The flip side to my recent pick of Derrick Morgan the biggest surprise for the Titans in 2012 is picking the biggest disappointment. While Morgan wasn't the only player I considered for that honor, after a 6-10 season following up 2011's 7-9 mark, the disappointment field is sadly a competitive one.
The problem with picking a disappointment (and also a surprise) is that it is relative to expectations; one man's disappointment may be another's reasonable performance. Take, for instance, Karl Klug. He had a very productive rookie year with 7.0 sacks, and many Titans fans were looking for that many or more again in 2012. He slipped to only 3.5 this year, and many people might rate him a disappointment. As I wrote before the season, though, he was lucky with how many sacks he got relative to how much total pressure he had, and 3-4 sacks would be a more reasonable expectation for his 2012 production. That's right in line with the 3.5 sacks he ended up with as a fourth defensive tackle who tended to play situationally. That doesn't make him a disappointment in my book.
My pick for the biggest disappointment for the Titans in 2012 is quarterback Jake Locker. I wrote before the season that "whether Hasselbeck or Locker is the starting quarterback will not dramatically change how good the Titans will be in 2012." As far as my predictions go, this isn't the worst one I've made, but it certainly wasn't the best one either. Through much of the season, it was relatively close to true, but the Titans ended up a better offense with Matt Hasselbeck under center than they were with Jake Locker thanks to a string of six consecutive below-average offensive performances to end the season .
I'm not going to try to turn this post into a full evaluation of Locker's 2012 season. That's something I'm sure I'll be spending time on, and it's a multi-post project I'll work through over time. Obviously, the entire blame for the second half of the season doesn't fall on him. Nevertheless, Locker's performance over the course of the season was little more than a disappointment to me. His shoulder injury against the Texans came off a slot blitz where he failed to identify the blitzer, a situation similar to the Saints game his rookie season where he suffered a similar injury, albeit one he was able to return from.
Locker was pretty efficient as a rusher and, as I predicted, more efficient on a per-play basis than VY was a rookie. What was disappointing, though, was research by my colleagues at Football Outsiders has indicated running backs who play with a mobile quarterback tend to experience a slight boost in productivity, even if the team calls very few rushing plays. That wasn't apparent in the Titans numbers in 2012, as Chris Johnson tended to run more efficiently in the games Matt Hasselbeck started.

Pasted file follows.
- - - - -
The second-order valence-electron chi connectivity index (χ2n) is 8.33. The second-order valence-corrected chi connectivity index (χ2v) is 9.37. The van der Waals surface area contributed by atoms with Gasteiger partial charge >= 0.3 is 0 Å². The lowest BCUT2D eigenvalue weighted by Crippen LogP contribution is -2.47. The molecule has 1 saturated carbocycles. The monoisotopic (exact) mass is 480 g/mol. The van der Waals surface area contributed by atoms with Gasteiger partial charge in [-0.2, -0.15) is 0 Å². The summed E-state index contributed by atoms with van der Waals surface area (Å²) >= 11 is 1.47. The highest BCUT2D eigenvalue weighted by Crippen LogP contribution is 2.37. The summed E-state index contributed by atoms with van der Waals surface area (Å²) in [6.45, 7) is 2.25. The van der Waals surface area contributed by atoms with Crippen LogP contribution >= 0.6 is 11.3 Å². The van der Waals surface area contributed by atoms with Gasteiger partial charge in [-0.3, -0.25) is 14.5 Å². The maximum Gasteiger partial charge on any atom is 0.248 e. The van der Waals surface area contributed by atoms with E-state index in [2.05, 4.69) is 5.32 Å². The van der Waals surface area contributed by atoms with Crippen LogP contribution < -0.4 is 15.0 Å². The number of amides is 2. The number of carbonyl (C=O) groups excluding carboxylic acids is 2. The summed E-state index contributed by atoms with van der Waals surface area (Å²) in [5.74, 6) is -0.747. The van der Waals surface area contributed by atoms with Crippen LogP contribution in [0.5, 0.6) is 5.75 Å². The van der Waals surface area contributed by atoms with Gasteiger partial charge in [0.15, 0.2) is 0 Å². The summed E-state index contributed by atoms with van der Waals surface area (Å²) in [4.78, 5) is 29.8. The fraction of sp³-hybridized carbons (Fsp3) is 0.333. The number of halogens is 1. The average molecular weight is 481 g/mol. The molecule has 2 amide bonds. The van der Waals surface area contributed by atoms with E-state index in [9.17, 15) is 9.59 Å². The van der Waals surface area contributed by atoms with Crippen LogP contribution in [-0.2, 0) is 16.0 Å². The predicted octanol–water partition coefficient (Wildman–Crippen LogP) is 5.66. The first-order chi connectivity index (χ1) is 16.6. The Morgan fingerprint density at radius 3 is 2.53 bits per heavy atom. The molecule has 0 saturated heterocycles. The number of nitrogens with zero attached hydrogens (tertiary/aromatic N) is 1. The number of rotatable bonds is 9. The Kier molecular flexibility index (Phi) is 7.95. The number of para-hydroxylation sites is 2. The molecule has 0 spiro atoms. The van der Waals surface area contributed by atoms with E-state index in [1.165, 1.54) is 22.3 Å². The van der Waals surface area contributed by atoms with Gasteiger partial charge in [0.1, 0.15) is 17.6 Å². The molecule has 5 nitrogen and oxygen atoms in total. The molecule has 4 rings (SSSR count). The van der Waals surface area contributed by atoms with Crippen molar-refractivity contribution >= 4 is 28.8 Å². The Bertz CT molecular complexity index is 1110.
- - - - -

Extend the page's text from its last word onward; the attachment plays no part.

Meanwhile, the two things I identified as weaknesses for Locker relative to Hasselbeck before the season were both issues for the Titans. The Titans were an excellent red zone offense in 2011, ranking fifth in the league in points per red zone possession. They remained similarly turnover-light in the red zone in 2012, but it came at a tremendous cost in overall efficiency. I'll break down the Hasselbeck and Locker possessions later, but the Titans as a whole came out tied for 23rd in points per red zone possession this season. That inefficiency cost the Titans about half an expected win last year, and the first Jaguars game is a good example of just how red zone inefficiency costs teams.
Avoiding sacks, meanwhile, was an area where Hasselbeck excelled last year. Locker was sacked at a raw rate (sacks + attempts, not including scrambles) of 7.0% last year in his limited sample size last year. In 2012, he got worse, being sacked at a raw rate of 7.4%. I plan to break down sacks later this offseason in a way similar to what I did last year, and I'll have more thoughts about how many of those were on Jake Locker and how many on an offensive line that saw some non-starters play and struggle. Still, it was a preseason concern of mine as something Locker needed to improve at, and I'm not seeing the improvement.
Oh, and as I noted on Twitter a bit ago, the Titans scored more than 20 points on offense in regulation once in the ten games Locker started, that being against the Dolphins. That sort of productivity makes it very, very hard to win games in the NFL unless you have a very good defense, which of course the Titans did not. Even though my expectations weren't high, add the numbers and what I saw up, and Jake Locker is the clear choice as the Titans' most disappointing player in 2012.